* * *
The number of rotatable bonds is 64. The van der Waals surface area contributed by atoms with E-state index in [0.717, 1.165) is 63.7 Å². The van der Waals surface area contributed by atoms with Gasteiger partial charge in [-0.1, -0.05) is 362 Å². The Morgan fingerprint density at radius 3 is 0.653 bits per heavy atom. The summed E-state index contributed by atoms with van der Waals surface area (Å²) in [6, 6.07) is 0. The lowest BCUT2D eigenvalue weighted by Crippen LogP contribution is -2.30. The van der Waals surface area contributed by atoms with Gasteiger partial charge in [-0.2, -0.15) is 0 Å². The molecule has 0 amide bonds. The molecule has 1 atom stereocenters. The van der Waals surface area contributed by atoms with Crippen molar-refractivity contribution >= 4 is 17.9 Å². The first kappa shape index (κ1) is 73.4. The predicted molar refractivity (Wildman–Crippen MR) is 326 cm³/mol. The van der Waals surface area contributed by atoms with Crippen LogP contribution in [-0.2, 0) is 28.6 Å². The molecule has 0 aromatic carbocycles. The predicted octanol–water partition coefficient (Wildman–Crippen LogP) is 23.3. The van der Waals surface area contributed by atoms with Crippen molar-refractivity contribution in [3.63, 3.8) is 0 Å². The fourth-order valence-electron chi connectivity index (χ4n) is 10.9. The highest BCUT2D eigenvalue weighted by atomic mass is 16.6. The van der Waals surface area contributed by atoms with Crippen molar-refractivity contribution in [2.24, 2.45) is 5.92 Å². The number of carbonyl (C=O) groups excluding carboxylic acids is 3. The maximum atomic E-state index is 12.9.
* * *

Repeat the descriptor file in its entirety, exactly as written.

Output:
The number of rotatable bonds is 64. The van der Waals surface area contributed by atoms with E-state index in [0.717, 1.165) is 63.7 Å². The van der Waals surface area contributed by atoms with Gasteiger partial charge in [-0.1, -0.05) is 362 Å². The Morgan fingerprint density at radius 3 is 0.653 bits per heavy atom. The summed E-state index contributed by atoms with van der Waals surface area (Å²) in [6, 6.07) is 0. The lowest BCUT2D eigenvalue weighted by Crippen LogP contribution is -2.30. The van der Waals surface area contributed by atoms with Gasteiger partial charge in [-0.2, -0.15) is 0 Å². The molecule has 0 amide bonds. The molecule has 1 atom stereocenters. The van der Waals surface area contributed by atoms with Crippen molar-refractivity contribution >= 4 is 17.9 Å². The first kappa shape index (κ1) is 73.4. The predicted molar refractivity (Wildman–Crippen MR) is 326 cm³/mol. The van der Waals surface area contributed by atoms with Crippen LogP contribution in [-0.2, 0) is 28.6 Å². The molecule has 0 aromatic carbocycles. The predicted octanol–water partition coefficient (Wildman–Crippen LogP) is 23.3. The van der Waals surface area contributed by atoms with Crippen molar-refractivity contribution in [3.63, 3.8) is 0 Å². The fourth-order valence-electron chi connectivity index (χ4n) is 10.9. The highest BCUT2D eigenvalue weighted by atomic mass is 16.6. The van der Waals surface area contributed by atoms with Crippen molar-refractivity contribution in [2.24, 2.45) is 5.92 Å². The number of carbonyl (C=O) groups excluding carboxylic acids is 3. The maximum atomic E-state index is 12.9.